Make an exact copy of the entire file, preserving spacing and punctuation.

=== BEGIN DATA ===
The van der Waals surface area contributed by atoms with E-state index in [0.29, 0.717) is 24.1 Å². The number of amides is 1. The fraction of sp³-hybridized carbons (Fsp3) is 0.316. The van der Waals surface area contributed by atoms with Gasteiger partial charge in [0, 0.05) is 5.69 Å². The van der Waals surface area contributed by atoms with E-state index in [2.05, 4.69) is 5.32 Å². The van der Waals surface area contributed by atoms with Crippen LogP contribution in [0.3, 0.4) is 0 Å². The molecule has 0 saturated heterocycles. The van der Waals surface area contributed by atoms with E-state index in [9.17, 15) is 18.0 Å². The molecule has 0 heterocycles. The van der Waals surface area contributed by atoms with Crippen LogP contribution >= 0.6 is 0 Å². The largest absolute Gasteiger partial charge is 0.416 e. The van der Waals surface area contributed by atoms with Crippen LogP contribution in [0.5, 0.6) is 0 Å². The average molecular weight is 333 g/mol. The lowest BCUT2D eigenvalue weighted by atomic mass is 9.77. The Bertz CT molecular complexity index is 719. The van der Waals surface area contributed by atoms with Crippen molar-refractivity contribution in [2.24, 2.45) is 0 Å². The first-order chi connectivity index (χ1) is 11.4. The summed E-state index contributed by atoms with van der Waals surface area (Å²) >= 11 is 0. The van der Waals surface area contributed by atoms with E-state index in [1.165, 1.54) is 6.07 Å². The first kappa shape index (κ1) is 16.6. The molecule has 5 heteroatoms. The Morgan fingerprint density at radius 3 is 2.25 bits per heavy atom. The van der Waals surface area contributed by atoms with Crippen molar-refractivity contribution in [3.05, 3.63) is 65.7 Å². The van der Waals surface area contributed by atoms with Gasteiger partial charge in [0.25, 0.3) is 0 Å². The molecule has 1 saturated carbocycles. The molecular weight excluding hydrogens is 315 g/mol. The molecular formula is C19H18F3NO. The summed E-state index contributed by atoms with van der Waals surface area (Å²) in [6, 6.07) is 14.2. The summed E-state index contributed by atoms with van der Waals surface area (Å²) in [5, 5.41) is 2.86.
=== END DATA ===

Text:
The van der Waals surface area contributed by atoms with E-state index in [0.29, 0.717) is 24.1 Å². The number of amides is 1. The fraction of sp³-hybridized carbons (Fsp3) is 0.316. The van der Waals surface area contributed by atoms with Gasteiger partial charge in [0, 0.05) is 5.69 Å². The van der Waals surface area contributed by atoms with E-state index in [2.05, 4.69) is 5.32 Å². The van der Waals surface area contributed by atoms with Crippen LogP contribution in [0.3, 0.4) is 0 Å². The molecule has 0 saturated heterocycles. The van der Waals surface area contributed by atoms with E-state index in [9.17, 15) is 18.0 Å². The molecule has 0 heterocycles. The van der Waals surface area contributed by atoms with Crippen LogP contribution >= 0.6 is 0 Å². The largest absolute Gasteiger partial charge is 0.416 e. The van der Waals surface area contributed by atoms with Crippen LogP contribution in [0.5, 0.6) is 0 Å². The average molecular weight is 333 g/mol. The lowest BCUT2D eigenvalue weighted by atomic mass is 9.77. The Bertz CT molecular complexity index is 719. The van der Waals surface area contributed by atoms with Crippen molar-refractivity contribution in [2.24, 2.45) is 0 Å². The first-order chi connectivity index (χ1) is 11.4. The summed E-state index contributed by atoms with van der Waals surface area (Å²) >= 11 is 0. The van der Waals surface area contributed by atoms with E-state index in [1.165, 1.54) is 6.07 Å². The first kappa shape index (κ1) is 16.6. The molecule has 5 heteroatoms. The Morgan fingerprint density at radius 3 is 2.25 bits per heavy atom. The van der Waals surface area contributed by atoms with Crippen molar-refractivity contribution in [3.05, 3.63) is 65.7 Å². The van der Waals surface area contributed by atoms with Gasteiger partial charge in [0.25, 0.3) is 0 Å². The molecule has 1 saturated carbocycles. The molecular weight excluding hydrogens is 315 g/mol. The molecular formula is C19H18F3NO. The summed E-state index contributed by atoms with van der Waals surface area (Å²) in [6, 6.07) is 14.2. The summed E-state index contributed by atoms with van der Waals surface area (Å²) in [5, 5.41) is 2.86.